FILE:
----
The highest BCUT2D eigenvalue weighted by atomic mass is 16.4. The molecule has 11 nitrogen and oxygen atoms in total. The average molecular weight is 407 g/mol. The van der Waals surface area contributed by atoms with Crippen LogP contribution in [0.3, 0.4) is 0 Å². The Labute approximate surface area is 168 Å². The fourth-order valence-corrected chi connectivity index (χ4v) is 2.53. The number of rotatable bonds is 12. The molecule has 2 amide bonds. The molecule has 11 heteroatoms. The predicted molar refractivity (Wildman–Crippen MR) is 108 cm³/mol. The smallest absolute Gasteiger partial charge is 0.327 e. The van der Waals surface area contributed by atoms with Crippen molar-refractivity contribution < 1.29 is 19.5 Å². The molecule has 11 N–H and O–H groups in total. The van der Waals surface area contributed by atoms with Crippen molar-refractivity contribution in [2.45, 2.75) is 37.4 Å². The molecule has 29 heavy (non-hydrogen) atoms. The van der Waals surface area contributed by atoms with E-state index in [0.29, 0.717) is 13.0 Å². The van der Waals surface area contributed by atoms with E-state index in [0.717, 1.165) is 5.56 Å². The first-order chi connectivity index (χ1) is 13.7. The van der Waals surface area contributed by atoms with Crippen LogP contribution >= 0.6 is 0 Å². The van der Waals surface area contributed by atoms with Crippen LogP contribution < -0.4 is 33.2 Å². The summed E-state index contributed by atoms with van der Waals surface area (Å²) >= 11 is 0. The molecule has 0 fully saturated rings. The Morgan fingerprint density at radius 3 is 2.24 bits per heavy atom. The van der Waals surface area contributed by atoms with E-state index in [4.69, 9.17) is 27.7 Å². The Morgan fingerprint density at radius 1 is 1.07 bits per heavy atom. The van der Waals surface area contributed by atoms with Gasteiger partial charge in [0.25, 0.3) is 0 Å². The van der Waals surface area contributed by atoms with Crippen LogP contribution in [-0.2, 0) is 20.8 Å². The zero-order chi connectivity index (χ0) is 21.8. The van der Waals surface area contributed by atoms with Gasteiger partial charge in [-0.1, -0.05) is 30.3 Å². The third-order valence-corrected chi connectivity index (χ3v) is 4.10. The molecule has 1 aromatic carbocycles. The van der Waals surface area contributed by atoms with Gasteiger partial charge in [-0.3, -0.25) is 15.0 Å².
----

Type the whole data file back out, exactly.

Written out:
The highest BCUT2D eigenvalue weighted by atomic mass is 16.4. The molecule has 11 nitrogen and oxygen atoms in total. The average molecular weight is 407 g/mol. The van der Waals surface area contributed by atoms with Crippen LogP contribution in [0.3, 0.4) is 0 Å². The Labute approximate surface area is 168 Å². The fourth-order valence-corrected chi connectivity index (χ4v) is 2.53. The number of rotatable bonds is 12. The molecule has 2 amide bonds. The molecule has 11 heteroatoms. The predicted molar refractivity (Wildman–Crippen MR) is 108 cm³/mol. The smallest absolute Gasteiger partial charge is 0.327 e. The van der Waals surface area contributed by atoms with Crippen molar-refractivity contribution < 1.29 is 19.5 Å². The molecule has 11 N–H and O–H groups in total. The van der Waals surface area contributed by atoms with Crippen molar-refractivity contribution in [2.45, 2.75) is 37.4 Å². The molecule has 29 heavy (non-hydrogen) atoms. The van der Waals surface area contributed by atoms with E-state index in [0.29, 0.717) is 13.0 Å². The van der Waals surface area contributed by atoms with E-state index in [0.717, 1.165) is 5.56 Å². The first-order chi connectivity index (χ1) is 13.7. The van der Waals surface area contributed by atoms with Crippen LogP contribution >= 0.6 is 0 Å². The van der Waals surface area contributed by atoms with Crippen LogP contribution < -0.4 is 33.2 Å². The summed E-state index contributed by atoms with van der Waals surface area (Å²) >= 11 is 0. The molecule has 0 fully saturated rings. The Morgan fingerprint density at radius 3 is 2.24 bits per heavy atom. The van der Waals surface area contributed by atoms with E-state index in [4.69, 9.17) is 27.7 Å². The Morgan fingerprint density at radius 1 is 1.07 bits per heavy atom. The van der Waals surface area contributed by atoms with Gasteiger partial charge in [0.25, 0.3) is 0 Å². The van der Waals surface area contributed by atoms with Crippen LogP contribution in [-0.2, 0) is 20.8 Å². The zero-order chi connectivity index (χ0) is 21.8. The van der Waals surface area contributed by atoms with Gasteiger partial charge in [-0.1, -0.05) is 30.3 Å². The third-order valence-corrected chi connectivity index (χ3v) is 4.10. The molecule has 1 aromatic carbocycles. The van der Waals surface area contributed by atoms with Gasteiger partial charge in [-0.3, -0.25) is 15.0 Å².